Bloated headcount isn't just a Big Tech problem
November 20, 2022Musk thought Twitter was bloated with engineers. I expect he's right, because most companies are.
I’ve never been a close follower of Elon Musk, but these days it’s practically impossible to not pick up some of the news with respect to his, ehm, reorganization, of Twitter. Especially in this industry.
And boy, is there an abundant supply of armchair billionaires out there willing to offer alternative suggestions… or in turn, rallying behind Musk’s drastic measures.
It will probably be a while before anyone, Musk included, gets to actually say “I told you so,” and until then, I hope we all have plenty of popcorn.
But there’s one thing I’m pretty sure Musk was right about: Twitter was bloated with engineers.
Now I say this without having any sense at all about how complex Twitter’s internal workings are, or even how many engineers they had among their total estimated, what was it, pre-takeover headcount of 7,500?
So how can I be so sure.
Well, one common theme I’ve observed in companies of all sizes is that when there’s plenty of money (whether it be due to healthy profits, or investors), companies tend to over-staff their software engineering departments.
When business is good, an argument might be made that this isn’t a problem. But when that money comes from investors, and not profit, it can be a very dangerous thing.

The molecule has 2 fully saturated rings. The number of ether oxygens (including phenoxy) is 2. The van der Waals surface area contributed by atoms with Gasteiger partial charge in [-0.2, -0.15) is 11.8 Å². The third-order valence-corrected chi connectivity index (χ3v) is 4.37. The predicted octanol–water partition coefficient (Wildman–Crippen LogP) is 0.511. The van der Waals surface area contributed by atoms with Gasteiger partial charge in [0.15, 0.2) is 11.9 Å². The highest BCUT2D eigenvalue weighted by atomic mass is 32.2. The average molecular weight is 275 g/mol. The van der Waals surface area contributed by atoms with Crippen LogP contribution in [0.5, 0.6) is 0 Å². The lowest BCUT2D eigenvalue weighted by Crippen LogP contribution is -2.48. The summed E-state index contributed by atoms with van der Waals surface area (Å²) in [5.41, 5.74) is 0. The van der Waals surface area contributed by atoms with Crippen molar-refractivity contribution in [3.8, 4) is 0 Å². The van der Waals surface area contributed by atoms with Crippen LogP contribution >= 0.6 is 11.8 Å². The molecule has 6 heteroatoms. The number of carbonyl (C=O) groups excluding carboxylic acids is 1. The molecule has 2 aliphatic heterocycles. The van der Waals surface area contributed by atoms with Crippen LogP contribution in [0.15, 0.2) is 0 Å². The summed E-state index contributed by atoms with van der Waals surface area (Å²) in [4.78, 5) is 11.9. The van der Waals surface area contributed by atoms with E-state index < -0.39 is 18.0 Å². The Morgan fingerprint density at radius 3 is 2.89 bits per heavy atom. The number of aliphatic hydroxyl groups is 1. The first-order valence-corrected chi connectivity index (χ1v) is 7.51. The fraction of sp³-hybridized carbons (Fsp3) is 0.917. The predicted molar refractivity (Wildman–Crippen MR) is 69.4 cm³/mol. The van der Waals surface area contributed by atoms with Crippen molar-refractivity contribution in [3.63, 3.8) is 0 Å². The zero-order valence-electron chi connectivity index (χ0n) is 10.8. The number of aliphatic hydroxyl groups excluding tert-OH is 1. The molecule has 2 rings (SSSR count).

The obvious problem is that it can be a waste of money. Spending unnecessary money a company doesn’t have is not usually a recipe for success.
Of course it doesn’t stop there. More people means more lines of communication, means more dependency management and overhead. So not only are such companies paying salaries they don’t need to pay, they’re reducing the effectiveness of the people they actually do need.
But what’s worse yet: Hiring, and maintaining a bloated headcount is often exactly the the wrong response to real problems. When software quality output is low, or new features take too long, the first approach is often to hire more people. However, hiring should usually be a last resort for a simple reason: Adding new people to an ineffective team won’t make it more effective; it will make it more ineffective.
If you could use some help making your existing team more effective before spending money on hiring more people, send me a message. I have some have some availability in my schedule for the next few months.
Adventures in DevOps 110: Building and Organizing DevOps Teams
The panel breaks down the process of building a "DevOps team".
The hidden costs of hiring too fast
I was making really great progress at instilling a culture of quality until the pressure above from to "hire more people!"
So when SHOULD you hire?
Only hire after identifying your constraints, and determining that a new person is the likely solution.